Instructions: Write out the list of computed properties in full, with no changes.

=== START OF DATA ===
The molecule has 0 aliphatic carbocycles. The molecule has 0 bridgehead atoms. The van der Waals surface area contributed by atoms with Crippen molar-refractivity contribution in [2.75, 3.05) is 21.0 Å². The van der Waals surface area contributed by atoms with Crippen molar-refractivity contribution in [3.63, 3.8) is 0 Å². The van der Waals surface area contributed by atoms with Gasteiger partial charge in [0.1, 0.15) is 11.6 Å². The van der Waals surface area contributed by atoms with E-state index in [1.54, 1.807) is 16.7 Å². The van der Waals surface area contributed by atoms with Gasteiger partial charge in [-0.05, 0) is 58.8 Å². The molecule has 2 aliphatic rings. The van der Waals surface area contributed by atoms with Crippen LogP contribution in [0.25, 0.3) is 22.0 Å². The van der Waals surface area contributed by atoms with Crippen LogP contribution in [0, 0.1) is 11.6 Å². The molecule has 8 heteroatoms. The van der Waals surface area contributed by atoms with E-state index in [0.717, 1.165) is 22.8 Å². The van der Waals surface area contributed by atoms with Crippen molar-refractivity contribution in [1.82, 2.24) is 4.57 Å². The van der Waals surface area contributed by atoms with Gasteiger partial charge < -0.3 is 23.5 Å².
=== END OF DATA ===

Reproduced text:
The molecule has 0 aliphatic carbocycles. The molecule has 0 bridgehead atoms. The van der Waals surface area contributed by atoms with Crippen molar-refractivity contribution in [2.75, 3.05) is 21.0 Å². The van der Waals surface area contributed by atoms with Crippen molar-refractivity contribution in [3.63, 3.8) is 0 Å². The van der Waals surface area contributed by atoms with Gasteiger partial charge in [0.1, 0.15) is 11.6 Å². The van der Waals surface area contributed by atoms with E-state index in [1.54, 1.807) is 16.7 Å². The van der Waals surface area contributed by atoms with Gasteiger partial charge in [-0.05, 0) is 58.8 Å². The molecule has 2 aliphatic rings. The van der Waals surface area contributed by atoms with Crippen LogP contribution in [0.25, 0.3) is 22.0 Å². The van der Waals surface area contributed by atoms with Crippen LogP contribution in [0, 0.1) is 11.6 Å². The molecule has 8 heteroatoms. The van der Waals surface area contributed by atoms with E-state index in [0.717, 1.165) is 22.8 Å². The van der Waals surface area contributed by atoms with Crippen molar-refractivity contribution in [1.82, 2.24) is 4.57 Å². The van der Waals surface area contributed by atoms with Gasteiger partial charge < -0.3 is 23.5 Å².